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This is Ngamaru’s Country- her ‘ngurra’ (home Country, camp). People identify with their ngurra in terms of specific rights and responsibilities, and the possession of intimate knowledge of the physical and cultural properties of one’s Country. Painting ngurra, and in so doing sharing the Jukurrpa (Dreaming) stories and physical characteristics of that place, has today become an important means of cultural maintenance. 

Ngamaru’s ngurra encompasses the Country that she and her family walked in the pujiman (traditional, desert dwelling) era. At this time Ngamaru travelled nomadically with her own and other family groups, most notably the Biljabu and Whyoulter families. 

Ngamaru was born at Martilirri (Canning Stock Route Well 22). She grew up, walked and hunted primarily around Wikiri, Rarrki (Canning Stock Route Well 27), Wantili (Warntili, Canning Stock Route Well 25), Pitu, Nyilangkurr and Nyinyari. She continued to live nomadically before eventually deciding to move to Jigalong Mission along with many other relatives following an extreme and prolonged drought in the 1960s. 

Portrayed in this work are features of Ngamaru’s ngurra, such as the striking salt lakes, dominant permanent red tali (sandhills), warta (trees, vegetation), and the individually named water sources Ngamaru and her family camped at. These include Julyjarru, Juntiwa, Jaturti, Karanyal (Canning Stock Route Well 20), Martilirri (Canning Stock Route Well 22), Kaalpa (Canning Stock Route Well 23), Kartarru (Blue Hills Station, Canning Stock Route Well 24), Wantili (Canning Stock Route Well 25, Tiwa (Canning Stock Route Well 26), Rarrki (Canning Stock Route Well 27), Warla-warla (Canning Stock Route Well 31), Kulilu, Kunapila, Nyilangkurr, Parnngurr, Pitu, Purn, Wangkakalu, Wikiri, Yiranang, and Yulpu. Rock holes, waterholes, soaks and springs were all extremely important sites for Martu people during the pujiman period, and are generally depicted with circular forms.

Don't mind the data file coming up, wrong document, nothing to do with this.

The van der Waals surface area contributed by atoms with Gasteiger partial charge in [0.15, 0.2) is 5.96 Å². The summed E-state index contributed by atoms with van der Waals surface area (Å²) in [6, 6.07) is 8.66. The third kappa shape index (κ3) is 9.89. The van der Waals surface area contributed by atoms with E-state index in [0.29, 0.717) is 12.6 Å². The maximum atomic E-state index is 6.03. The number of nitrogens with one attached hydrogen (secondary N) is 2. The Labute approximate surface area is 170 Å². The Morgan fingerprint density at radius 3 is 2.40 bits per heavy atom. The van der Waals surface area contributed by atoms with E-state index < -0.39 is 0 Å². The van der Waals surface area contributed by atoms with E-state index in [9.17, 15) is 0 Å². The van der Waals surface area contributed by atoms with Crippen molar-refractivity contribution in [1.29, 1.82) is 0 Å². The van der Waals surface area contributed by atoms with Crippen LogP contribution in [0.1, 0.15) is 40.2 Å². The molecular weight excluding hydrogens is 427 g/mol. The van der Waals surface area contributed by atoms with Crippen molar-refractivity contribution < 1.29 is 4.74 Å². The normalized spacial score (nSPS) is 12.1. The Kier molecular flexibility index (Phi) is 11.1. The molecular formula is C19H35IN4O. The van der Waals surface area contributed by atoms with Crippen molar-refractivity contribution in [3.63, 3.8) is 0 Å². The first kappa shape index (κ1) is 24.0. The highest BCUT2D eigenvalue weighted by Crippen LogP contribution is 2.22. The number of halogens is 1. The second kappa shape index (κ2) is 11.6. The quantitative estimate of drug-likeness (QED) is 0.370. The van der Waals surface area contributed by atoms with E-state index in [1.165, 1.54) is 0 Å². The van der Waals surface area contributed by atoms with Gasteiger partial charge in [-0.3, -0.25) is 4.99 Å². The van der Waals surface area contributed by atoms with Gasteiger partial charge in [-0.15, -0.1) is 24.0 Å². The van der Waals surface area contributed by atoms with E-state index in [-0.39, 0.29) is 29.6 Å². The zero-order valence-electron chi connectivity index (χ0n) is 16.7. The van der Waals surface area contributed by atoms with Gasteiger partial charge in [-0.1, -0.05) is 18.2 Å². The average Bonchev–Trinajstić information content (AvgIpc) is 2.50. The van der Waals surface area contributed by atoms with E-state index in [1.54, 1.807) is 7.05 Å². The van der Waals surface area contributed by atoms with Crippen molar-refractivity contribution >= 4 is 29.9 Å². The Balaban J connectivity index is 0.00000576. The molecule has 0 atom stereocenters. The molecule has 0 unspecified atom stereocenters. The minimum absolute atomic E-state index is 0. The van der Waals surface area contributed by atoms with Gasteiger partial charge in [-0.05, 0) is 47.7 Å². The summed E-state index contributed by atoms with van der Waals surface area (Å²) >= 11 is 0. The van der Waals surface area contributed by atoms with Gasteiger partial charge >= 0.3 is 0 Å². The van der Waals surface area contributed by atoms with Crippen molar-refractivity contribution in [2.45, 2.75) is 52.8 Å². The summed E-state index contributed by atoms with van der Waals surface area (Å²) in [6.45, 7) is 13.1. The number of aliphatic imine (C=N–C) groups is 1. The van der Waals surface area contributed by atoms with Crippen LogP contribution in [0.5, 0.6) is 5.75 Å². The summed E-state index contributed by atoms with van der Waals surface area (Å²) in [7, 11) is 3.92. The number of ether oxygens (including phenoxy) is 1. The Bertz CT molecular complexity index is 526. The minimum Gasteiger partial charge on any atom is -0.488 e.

The encyclopaedic knowledge of the location, quality and seasonal availability of the hundreds of water bodies found in one’s Country sustained Martu as they travelled across their Country, hunting and gathering, visiting family, and fulfilling ceremonial obligations. They would traverse very large distances annually, visiting specific areas in the dry and wet season depending on the availability of water and the corresponding cycles of plant and animal life on which hunting and gathering bush tucker was reliant. As they travelled and hunted they would also burn areas of Country, generating a greater diversity of plant and animal life.

Name: Ngamaru Bidu

Language: Manyjilyjarra

Community: Parnngurr


“I been born [around] Karanyal and Martilirri (Canning Stock Route Well 22) in the parna (ground), only claypan. My jamu (grandfather) [was also] Jakayu [Biljabu's] father, my father's daddy. My mummy born long way, near to Wikirri (Midway Well) area. My father born Pitu (Separation Well). I’m biggest one [I was the eldest of five siblings]; me, Neil, Ivy, Gladys, then Caroline. My sister Gladys been born Wantili, Ivy born Georgia Bore (Pitarny), Caroline been born in Jigalong [Mission]. We walked around together [as we were] growing up.”